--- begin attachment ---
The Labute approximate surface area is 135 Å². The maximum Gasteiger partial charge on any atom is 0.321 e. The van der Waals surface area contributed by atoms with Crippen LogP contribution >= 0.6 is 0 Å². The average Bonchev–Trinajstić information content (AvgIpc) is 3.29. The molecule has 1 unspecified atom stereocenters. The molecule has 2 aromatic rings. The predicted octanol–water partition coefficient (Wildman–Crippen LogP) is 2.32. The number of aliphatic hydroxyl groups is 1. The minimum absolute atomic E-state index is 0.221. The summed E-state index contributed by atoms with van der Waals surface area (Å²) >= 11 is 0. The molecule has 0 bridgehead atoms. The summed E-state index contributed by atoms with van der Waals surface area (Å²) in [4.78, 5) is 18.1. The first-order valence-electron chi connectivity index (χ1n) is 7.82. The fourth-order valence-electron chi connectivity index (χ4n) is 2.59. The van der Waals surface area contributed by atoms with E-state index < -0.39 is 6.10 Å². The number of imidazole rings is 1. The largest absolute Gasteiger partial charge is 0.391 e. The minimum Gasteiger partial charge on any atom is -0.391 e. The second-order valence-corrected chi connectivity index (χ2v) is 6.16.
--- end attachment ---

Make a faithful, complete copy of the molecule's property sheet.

The Labute approximate surface area is 135 Å². The maximum Gasteiger partial charge on any atom is 0.321 e. The van der Waals surface area contributed by atoms with Crippen LogP contribution >= 0.6 is 0 Å². The average Bonchev–Trinajstić information content (AvgIpc) is 3.29. The molecule has 1 unspecified atom stereocenters. The molecule has 2 aromatic rings. The predicted octanol–water partition coefficient (Wildman–Crippen LogP) is 2.32. The number of aliphatic hydroxyl groups is 1. The minimum absolute atomic E-state index is 0.221. The summed E-state index contributed by atoms with van der Waals surface area (Å²) >= 11 is 0. The molecule has 0 bridgehead atoms. The summed E-state index contributed by atoms with van der Waals surface area (Å²) in [4.78, 5) is 18.1. The first-order valence-electron chi connectivity index (χ1n) is 7.82. The fourth-order valence-electron chi connectivity index (χ4n) is 2.59. The van der Waals surface area contributed by atoms with E-state index < -0.39 is 6.10 Å². The number of imidazole rings is 1. The largest absolute Gasteiger partial charge is 0.391 e. The minimum Gasteiger partial charge on any atom is -0.391 e. The second-order valence-corrected chi connectivity index (χ2v) is 6.16.